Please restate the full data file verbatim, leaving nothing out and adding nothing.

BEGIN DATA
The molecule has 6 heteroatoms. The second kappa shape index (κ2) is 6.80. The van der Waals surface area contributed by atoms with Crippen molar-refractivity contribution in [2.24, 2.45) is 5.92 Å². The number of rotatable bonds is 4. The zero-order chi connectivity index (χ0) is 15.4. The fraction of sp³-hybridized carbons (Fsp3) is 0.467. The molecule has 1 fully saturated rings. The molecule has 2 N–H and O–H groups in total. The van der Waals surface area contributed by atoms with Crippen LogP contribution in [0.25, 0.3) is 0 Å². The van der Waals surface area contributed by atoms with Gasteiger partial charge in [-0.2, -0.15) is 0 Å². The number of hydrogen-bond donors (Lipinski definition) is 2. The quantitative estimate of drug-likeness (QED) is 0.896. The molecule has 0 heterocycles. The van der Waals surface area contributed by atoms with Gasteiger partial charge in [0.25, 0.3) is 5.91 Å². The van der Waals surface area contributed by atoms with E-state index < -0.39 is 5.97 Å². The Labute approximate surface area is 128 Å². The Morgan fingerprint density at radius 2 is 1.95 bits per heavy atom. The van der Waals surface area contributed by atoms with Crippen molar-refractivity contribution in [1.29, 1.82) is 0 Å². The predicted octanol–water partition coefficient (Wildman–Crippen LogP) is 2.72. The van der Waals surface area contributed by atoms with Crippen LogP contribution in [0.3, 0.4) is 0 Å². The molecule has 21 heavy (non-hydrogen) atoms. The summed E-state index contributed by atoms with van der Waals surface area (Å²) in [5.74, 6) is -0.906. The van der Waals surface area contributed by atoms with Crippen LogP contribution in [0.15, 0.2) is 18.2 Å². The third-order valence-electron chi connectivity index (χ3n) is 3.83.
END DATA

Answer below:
The molecule has 6 heteroatoms. The second kappa shape index (κ2) is 6.80. The van der Waals surface area contributed by atoms with Crippen molar-refractivity contribution in [2.24, 2.45) is 5.92 Å². The number of rotatable bonds is 4. The zero-order chi connectivity index (χ0) is 15.4. The fraction of sp³-hybridized carbons (Fsp3) is 0.467. The molecule has 1 fully saturated rings. The molecule has 2 N–H and O–H groups in total. The van der Waals surface area contributed by atoms with Crippen LogP contribution in [0.25, 0.3) is 0 Å². The van der Waals surface area contributed by atoms with Gasteiger partial charge in [-0.2, -0.15) is 0 Å². The number of hydrogen-bond donors (Lipinski definition) is 2. The quantitative estimate of drug-likeness (QED) is 0.896. The molecule has 0 heterocycles. The van der Waals surface area contributed by atoms with Gasteiger partial charge in [0.25, 0.3) is 5.91 Å². The van der Waals surface area contributed by atoms with E-state index < -0.39 is 5.97 Å². The Labute approximate surface area is 128 Å². The Morgan fingerprint density at radius 2 is 1.95 bits per heavy atom. The van der Waals surface area contributed by atoms with Crippen molar-refractivity contribution in [1.29, 1.82) is 0 Å². The predicted octanol–water partition coefficient (Wildman–Crippen LogP) is 2.72. The van der Waals surface area contributed by atoms with Crippen LogP contribution in [0.3, 0.4) is 0 Å². The molecule has 21 heavy (non-hydrogen) atoms. The summed E-state index contributed by atoms with van der Waals surface area (Å²) in [5.74, 6) is -0.906. The van der Waals surface area contributed by atoms with Crippen LogP contribution in [0.15, 0.2) is 18.2 Å². The third-order valence-electron chi connectivity index (χ3n) is 3.83.